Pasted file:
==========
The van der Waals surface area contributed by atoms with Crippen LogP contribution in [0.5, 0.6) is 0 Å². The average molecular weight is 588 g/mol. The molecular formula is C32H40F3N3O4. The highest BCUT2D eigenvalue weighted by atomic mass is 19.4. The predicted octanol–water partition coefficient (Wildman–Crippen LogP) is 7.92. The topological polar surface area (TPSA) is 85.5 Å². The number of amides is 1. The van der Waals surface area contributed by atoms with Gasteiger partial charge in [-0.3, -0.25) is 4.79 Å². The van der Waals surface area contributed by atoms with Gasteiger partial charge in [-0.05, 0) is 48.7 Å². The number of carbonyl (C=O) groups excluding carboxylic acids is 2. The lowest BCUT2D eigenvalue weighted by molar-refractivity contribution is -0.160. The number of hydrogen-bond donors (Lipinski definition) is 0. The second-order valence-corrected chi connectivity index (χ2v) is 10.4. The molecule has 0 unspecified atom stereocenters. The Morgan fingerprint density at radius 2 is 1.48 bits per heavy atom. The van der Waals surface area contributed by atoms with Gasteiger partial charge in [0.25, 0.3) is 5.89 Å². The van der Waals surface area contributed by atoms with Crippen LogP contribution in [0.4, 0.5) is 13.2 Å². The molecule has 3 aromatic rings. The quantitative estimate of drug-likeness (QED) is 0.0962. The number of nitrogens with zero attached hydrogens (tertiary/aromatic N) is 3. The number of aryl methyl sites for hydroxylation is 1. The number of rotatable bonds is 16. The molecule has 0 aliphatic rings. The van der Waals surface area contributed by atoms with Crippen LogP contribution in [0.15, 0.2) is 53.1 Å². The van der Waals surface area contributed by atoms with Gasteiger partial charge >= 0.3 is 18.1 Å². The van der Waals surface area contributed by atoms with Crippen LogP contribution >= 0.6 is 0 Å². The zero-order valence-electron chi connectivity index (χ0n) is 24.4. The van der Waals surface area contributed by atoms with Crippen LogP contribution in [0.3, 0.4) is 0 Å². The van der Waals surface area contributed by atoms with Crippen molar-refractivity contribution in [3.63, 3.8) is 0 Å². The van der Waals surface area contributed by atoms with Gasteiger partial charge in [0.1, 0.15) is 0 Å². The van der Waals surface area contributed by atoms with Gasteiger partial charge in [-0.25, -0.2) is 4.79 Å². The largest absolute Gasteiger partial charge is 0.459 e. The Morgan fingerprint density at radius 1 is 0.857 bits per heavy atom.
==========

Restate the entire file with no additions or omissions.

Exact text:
The van der Waals surface area contributed by atoms with Crippen LogP contribution in [0.5, 0.6) is 0 Å². The average molecular weight is 588 g/mol. The molecular formula is C32H40F3N3O4. The highest BCUT2D eigenvalue weighted by atomic mass is 19.4. The predicted octanol–water partition coefficient (Wildman–Crippen LogP) is 7.92. The topological polar surface area (TPSA) is 85.5 Å². The number of amides is 1. The van der Waals surface area contributed by atoms with Gasteiger partial charge in [-0.3, -0.25) is 4.79 Å². The van der Waals surface area contributed by atoms with Gasteiger partial charge in [-0.05, 0) is 48.7 Å². The number of carbonyl (C=O) groups excluding carboxylic acids is 2. The lowest BCUT2D eigenvalue weighted by molar-refractivity contribution is -0.160. The number of hydrogen-bond donors (Lipinski definition) is 0. The second-order valence-corrected chi connectivity index (χ2v) is 10.4. The molecule has 0 unspecified atom stereocenters. The Morgan fingerprint density at radius 2 is 1.48 bits per heavy atom. The van der Waals surface area contributed by atoms with Gasteiger partial charge in [0.25, 0.3) is 5.89 Å². The van der Waals surface area contributed by atoms with Crippen LogP contribution in [0.4, 0.5) is 13.2 Å². The molecule has 3 aromatic rings. The quantitative estimate of drug-likeness (QED) is 0.0962. The number of nitrogens with zero attached hydrogens (tertiary/aromatic N) is 3. The number of aryl methyl sites for hydroxylation is 1. The number of rotatable bonds is 16. The molecule has 0 aliphatic rings. The van der Waals surface area contributed by atoms with Crippen LogP contribution in [0.15, 0.2) is 53.1 Å². The van der Waals surface area contributed by atoms with Gasteiger partial charge >= 0.3 is 18.1 Å². The van der Waals surface area contributed by atoms with Crippen LogP contribution >= 0.6 is 0 Å². The zero-order valence-electron chi connectivity index (χ0n) is 24.4. The van der Waals surface area contributed by atoms with Crippen LogP contribution in [0.3, 0.4) is 0 Å². The van der Waals surface area contributed by atoms with Crippen molar-refractivity contribution in [3.63, 3.8) is 0 Å². The van der Waals surface area contributed by atoms with Gasteiger partial charge in [0.1, 0.15) is 0 Å². The van der Waals surface area contributed by atoms with Gasteiger partial charge in [-0.25, -0.2) is 4.79 Å². The largest absolute Gasteiger partial charge is 0.459 e. The Morgan fingerprint density at radius 1 is 0.857 bits per heavy atom.